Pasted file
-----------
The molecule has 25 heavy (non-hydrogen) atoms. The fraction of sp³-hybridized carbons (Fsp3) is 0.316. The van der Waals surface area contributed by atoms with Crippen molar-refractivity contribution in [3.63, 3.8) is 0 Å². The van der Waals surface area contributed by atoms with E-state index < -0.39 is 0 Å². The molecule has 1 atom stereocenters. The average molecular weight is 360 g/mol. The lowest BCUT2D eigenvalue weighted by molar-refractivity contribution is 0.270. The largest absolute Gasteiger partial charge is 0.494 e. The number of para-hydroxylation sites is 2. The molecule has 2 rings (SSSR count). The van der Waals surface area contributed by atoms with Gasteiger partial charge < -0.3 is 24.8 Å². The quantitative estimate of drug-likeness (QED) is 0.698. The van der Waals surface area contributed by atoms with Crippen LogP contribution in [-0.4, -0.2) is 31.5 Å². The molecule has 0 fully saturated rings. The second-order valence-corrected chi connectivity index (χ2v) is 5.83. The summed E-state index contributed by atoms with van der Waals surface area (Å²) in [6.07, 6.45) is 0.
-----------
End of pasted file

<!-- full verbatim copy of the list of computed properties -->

The molecule has 25 heavy (non-hydrogen) atoms. The fraction of sp³-hybridized carbons (Fsp3) is 0.316. The van der Waals surface area contributed by atoms with Crippen molar-refractivity contribution in [3.63, 3.8) is 0 Å². The van der Waals surface area contributed by atoms with E-state index < -0.39 is 0 Å². The molecule has 1 atom stereocenters. The average molecular weight is 360 g/mol. The lowest BCUT2D eigenvalue weighted by molar-refractivity contribution is 0.270. The largest absolute Gasteiger partial charge is 0.494 e. The number of para-hydroxylation sites is 2. The molecule has 2 rings (SSSR count). The van der Waals surface area contributed by atoms with Gasteiger partial charge < -0.3 is 24.8 Å². The quantitative estimate of drug-likeness (QED) is 0.698. The van der Waals surface area contributed by atoms with Crippen LogP contribution in [-0.4, -0.2) is 31.5 Å². The molecule has 0 fully saturated rings. The second-order valence-corrected chi connectivity index (χ2v) is 5.83. The summed E-state index contributed by atoms with van der Waals surface area (Å²) in [6.07, 6.45) is 0.